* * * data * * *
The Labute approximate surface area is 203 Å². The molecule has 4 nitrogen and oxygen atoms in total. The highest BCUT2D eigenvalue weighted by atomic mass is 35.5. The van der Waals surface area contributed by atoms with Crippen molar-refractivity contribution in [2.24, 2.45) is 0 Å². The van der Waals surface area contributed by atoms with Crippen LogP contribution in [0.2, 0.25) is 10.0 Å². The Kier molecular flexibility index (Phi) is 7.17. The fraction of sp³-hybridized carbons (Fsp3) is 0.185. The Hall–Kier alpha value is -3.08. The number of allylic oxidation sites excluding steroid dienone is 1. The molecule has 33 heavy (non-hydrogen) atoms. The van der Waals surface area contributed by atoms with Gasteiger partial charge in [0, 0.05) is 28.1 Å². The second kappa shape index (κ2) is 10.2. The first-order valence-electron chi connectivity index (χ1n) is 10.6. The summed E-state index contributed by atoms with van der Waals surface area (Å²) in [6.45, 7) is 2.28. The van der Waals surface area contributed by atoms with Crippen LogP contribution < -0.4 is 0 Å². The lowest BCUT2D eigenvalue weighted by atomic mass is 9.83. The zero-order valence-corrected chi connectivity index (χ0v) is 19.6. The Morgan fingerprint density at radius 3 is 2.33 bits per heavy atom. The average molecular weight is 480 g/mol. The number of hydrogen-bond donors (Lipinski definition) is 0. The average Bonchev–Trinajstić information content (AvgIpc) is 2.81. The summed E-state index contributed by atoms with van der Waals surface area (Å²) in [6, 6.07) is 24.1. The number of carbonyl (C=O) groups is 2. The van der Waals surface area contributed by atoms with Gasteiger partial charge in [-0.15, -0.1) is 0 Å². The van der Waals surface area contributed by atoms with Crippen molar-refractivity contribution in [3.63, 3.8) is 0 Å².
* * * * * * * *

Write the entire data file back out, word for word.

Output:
The Labute approximate surface area is 203 Å². The molecule has 4 nitrogen and oxygen atoms in total. The highest BCUT2D eigenvalue weighted by atomic mass is 35.5. The van der Waals surface area contributed by atoms with Crippen molar-refractivity contribution in [2.24, 2.45) is 0 Å². The van der Waals surface area contributed by atoms with Crippen LogP contribution in [0.2, 0.25) is 10.0 Å². The Kier molecular flexibility index (Phi) is 7.17. The fraction of sp³-hybridized carbons (Fsp3) is 0.185. The Hall–Kier alpha value is -3.08. The number of allylic oxidation sites excluding steroid dienone is 1. The molecule has 33 heavy (non-hydrogen) atoms. The van der Waals surface area contributed by atoms with Gasteiger partial charge in [0, 0.05) is 28.1 Å². The second kappa shape index (κ2) is 10.2. The first-order valence-electron chi connectivity index (χ1n) is 10.6. The summed E-state index contributed by atoms with van der Waals surface area (Å²) in [6.45, 7) is 2.28. The van der Waals surface area contributed by atoms with Crippen LogP contribution < -0.4 is 0 Å². The lowest BCUT2D eigenvalue weighted by atomic mass is 9.83. The zero-order valence-corrected chi connectivity index (χ0v) is 19.6. The Morgan fingerprint density at radius 3 is 2.33 bits per heavy atom. The average molecular weight is 480 g/mol. The number of hydrogen-bond donors (Lipinski definition) is 0. The average Bonchev–Trinajstić information content (AvgIpc) is 2.81. The summed E-state index contributed by atoms with van der Waals surface area (Å²) in [6, 6.07) is 24.1. The number of carbonyl (C=O) groups is 2. The van der Waals surface area contributed by atoms with Gasteiger partial charge in [-0.15, -0.1) is 0 Å². The van der Waals surface area contributed by atoms with Crippen molar-refractivity contribution in [3.63, 3.8) is 0 Å².